In the fear that followed the Sept. 11, 2001, attacks, Americans were told that defeating Al Qaeda would require us to ``take off the gloves.'' As a former commandant of the U.S. Marine Corps and a retired commander-in-chief of U.S. Central Command, we knew that was a recipe for disaster.
But we never imagined that we would feel duty-bound to publicly denounce a vice president of the United States, a man who has served our country for many years. In light of the irresponsible statements recently made by former Vice President Dick Cheney, however, we feel we must repudiate his dangerous ideas -- and his scare tactics.
We have seen how ill-conceived policies that ignored military law on the treatment of enemy prisoners hindered our ability to defeat al Qaeda. We have seen American troops die at the hands of foreign fighters recruited with stories about tortured Muslim detainees at Guantánamo and Abu Ghraib. And yet Cheney and others who orchestrated America's disastrous trip to ``the dark side'' continue to assert -- against all evidence -- that torture ``worked'' and that our country is better off for having gone there.
In an interview with Fox News Sunday, Cheney applauded the ``enhanced interrogation techniques'' -- what we used to call ``war crimes'' because they violated the Geneva Conventions, which the United States instigated and has followed for 60 years. Cheney insisted the abusive techniques were ``absolutely essential in saving thousands of American lives and preventing further attacks against the United States.'' He claimed they were ``directly responsible for the fact that for eight years, we had no further mass casualty attacks against the United States. It was good policy . . . It worked very, very well.''
Repeating these assertions doesn't make them true. We now see that the best intelligence, which led to the capture of Saddam Hussein and the elimination of Abu Musab al-Zarqawi, was produced by professional interrogations using non-coercive techniques. When the abuse began, prisoners told interrogators whatever they thought would make it stop.
Torture is as likely to produce lies as the truth. And it did.
What leaders say matters. So when it comes to light, as it did recently, that U.S. interrogators staged mock executions and held a whirling electric drill close to the body of a naked, hooded detainee, and the former vice president winks and nods, it matters.
The Bush administration had already degraded the rules of war by authorizing techniques that violated the Geneva Conventions and shocked the conscience of the world. Now Cheney has publicly condoned the abuse that went beyond even those weakened standards, leading us down a slippery slope of lawlessness. Rules about the humane treatment of prisoners exist precisely to deter those in the field from taking matters into their own hands. They protect our nation's honor.
To argue that honorable conduct is only required against an honorable enemy degrades the Americans who must carry out the orders. As military professionals, we know that complex situational ethics cannot be applied during the stress of combat. The rules must be firm and absolute; if torture is broached as a possibility, it will become a reality. Moral equivocation about abuse at the top of the chain of command travels through the ranks at warp speed.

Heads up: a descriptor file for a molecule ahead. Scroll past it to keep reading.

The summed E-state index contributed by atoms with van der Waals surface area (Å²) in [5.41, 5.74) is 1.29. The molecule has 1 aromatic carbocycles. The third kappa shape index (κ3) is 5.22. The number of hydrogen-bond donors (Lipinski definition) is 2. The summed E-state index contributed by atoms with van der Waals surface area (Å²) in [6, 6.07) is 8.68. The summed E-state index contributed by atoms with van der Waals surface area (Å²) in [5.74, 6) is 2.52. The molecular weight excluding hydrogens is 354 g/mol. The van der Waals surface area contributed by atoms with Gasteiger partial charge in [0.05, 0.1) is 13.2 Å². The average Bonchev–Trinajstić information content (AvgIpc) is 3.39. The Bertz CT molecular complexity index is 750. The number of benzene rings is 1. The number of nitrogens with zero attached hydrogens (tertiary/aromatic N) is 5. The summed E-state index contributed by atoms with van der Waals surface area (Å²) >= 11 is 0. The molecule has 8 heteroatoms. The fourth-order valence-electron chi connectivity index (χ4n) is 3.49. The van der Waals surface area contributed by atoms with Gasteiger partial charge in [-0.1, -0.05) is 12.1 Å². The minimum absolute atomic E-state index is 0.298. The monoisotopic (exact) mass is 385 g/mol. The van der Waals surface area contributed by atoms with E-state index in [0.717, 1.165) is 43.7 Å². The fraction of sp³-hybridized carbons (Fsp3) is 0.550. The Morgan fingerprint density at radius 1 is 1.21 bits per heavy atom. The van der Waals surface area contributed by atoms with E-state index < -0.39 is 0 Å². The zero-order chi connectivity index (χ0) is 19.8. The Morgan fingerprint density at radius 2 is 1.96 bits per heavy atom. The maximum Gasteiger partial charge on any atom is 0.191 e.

On Aug. 24, the United States took an important step toward moral clarity and the rule of law when a special task force recommended that in the future, the Army interrogation manual should be the single standard for all agencies of the U.S. government.
The unanimous decision represents an unusual consensus among the defense, intelligence, law enforcement and homeland security agencies. Members of the task force had access to every scrap of intelligence, yet they drew the opposite conclusion from Cheney's. They concluded that far from making us safer, cruelty betrays American values and harms U.S. national security.
On this solemn day we pause to remember those who lost their lives on 9/11. As our leaders work to prevent terrorists from again striking on our soil, they should remember the fundamental precept of counterinsurgency we've relearned in Afghanistan and Iraq: Undermine the enemy's legitimacy while building our own. These wars will not be won on the battlefield. They will be won in the hearts of young men who decide not to sign up to be fighters and young women who decline to be suicide bombers. If Americans torture and it comes to light -- as it inevitably will -- it embitters and alienates the very people we need most.
Our current commander-in-chief understands this. The task force recommendations take us a step closer to restoring the rule of law and the standards of human dignity that made us who we are as a nation. Repudiating torture and other cruelty helps keep us from being sent on fools' errands by bad intelligence. And in the end, that makes us all safer.
Charles C. Krulak was commandant of the Marine Corps from 1995 to 1999. Joseph P. Hoar was commander in chief of U.S. Central Command from 1991 to 1994.
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